How to Set Up VNC
You can set up VNC to provide a domU graphical login.
- Enable sshd tcp port forwarding.
- Install VNC (this example is tightvnc)
- Set up VNC to auto start on boot:
# echo 'vnc 5900/tcp' >>/etc/services
# echo 'vnc stream tcp nowait nobody /opt/vnc/bin/Xvnc-1152' > /tmp/vnc.inetd.conf
# inetconv -i /tmp/vnc.inetd.conf
# svcadm restart inetd
- Create the following executable script file:
# cat /opt/vnc/bin/Xvnc-1152
/opt/vnc/bin/Xvnc -inetd -query localhost -once -localhost -geometry 1152x720 -depth 16
- Turn off Xserver on display 0, enable remote login. Set up gdm/custom.conf as shown in following file.
# cat /etc/X11/gdm/custom.conf
# Note that to disable servers defined in the defaults.conf file (such as
# 0=Standard, you must put a line in this file that says 0=inactive, as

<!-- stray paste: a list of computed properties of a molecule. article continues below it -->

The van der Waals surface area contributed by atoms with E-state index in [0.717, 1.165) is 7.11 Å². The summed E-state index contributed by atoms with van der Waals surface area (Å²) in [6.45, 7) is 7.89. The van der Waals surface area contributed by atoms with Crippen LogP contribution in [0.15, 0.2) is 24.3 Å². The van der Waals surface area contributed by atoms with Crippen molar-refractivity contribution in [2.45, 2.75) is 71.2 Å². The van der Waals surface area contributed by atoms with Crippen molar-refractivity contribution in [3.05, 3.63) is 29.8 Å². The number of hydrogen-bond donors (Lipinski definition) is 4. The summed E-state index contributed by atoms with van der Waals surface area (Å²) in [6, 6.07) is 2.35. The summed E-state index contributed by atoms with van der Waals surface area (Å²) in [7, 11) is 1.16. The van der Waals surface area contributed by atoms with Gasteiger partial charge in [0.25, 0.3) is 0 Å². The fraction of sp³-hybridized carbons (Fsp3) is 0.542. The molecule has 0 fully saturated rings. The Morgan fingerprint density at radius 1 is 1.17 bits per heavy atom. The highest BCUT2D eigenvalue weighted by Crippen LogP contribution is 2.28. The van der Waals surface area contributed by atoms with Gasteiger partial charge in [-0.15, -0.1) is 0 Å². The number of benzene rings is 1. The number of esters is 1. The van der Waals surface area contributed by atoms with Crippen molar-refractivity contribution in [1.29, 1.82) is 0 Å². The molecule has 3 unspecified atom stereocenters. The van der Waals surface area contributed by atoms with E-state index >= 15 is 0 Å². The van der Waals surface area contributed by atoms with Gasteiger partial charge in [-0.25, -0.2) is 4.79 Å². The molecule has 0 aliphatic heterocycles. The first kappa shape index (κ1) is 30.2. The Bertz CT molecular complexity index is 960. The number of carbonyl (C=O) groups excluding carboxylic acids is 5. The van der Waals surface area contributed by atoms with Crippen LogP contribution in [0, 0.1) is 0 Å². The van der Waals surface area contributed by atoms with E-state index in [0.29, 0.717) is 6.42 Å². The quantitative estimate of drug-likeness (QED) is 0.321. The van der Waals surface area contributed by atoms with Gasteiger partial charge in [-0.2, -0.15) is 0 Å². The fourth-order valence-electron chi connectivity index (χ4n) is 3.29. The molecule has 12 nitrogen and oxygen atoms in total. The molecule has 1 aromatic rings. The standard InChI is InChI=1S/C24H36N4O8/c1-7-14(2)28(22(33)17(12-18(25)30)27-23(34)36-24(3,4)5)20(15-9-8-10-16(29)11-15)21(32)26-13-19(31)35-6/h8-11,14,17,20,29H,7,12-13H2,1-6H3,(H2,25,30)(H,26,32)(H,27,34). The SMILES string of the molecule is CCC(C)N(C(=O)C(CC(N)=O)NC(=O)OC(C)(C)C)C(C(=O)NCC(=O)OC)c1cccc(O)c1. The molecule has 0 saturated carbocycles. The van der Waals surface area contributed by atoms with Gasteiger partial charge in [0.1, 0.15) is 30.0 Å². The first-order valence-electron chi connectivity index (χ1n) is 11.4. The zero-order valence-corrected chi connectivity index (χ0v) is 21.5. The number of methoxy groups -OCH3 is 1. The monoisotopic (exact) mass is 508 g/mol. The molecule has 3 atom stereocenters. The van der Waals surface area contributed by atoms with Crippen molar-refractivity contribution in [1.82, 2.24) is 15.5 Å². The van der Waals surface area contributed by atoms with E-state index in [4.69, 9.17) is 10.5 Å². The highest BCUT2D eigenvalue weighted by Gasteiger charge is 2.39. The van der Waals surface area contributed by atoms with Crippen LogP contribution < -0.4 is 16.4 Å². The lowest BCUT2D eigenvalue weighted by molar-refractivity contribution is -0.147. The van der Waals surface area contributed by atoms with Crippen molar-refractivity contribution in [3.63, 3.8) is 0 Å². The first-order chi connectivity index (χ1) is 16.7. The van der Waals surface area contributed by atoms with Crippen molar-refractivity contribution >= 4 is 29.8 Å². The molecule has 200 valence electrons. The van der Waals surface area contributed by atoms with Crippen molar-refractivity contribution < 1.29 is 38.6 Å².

# described in the Configuration section of the GDM documentation.
- Disable CDE/Enable gdm:
# svcadm disable cde-login
# svcadm enable gdm
- Log in to your domU from one shell on a client machine (i.e., the machine with your graphical console):
# ssh -g -L5900:127.0.0.1:5900 <domU ip>
- From another shell on the client machine, type:
# vncviewer 127.0.0.1 :0
- You should now have a Solaris login console. For security reasons, the session is not persistent. If you quit the client, you end the session. If you want a persistent VNC session, you should start a VNC server on a different port (a regular VNC server, not one that uses inetd).
For additional information on VNC (Virtual Network Computing), visit this site.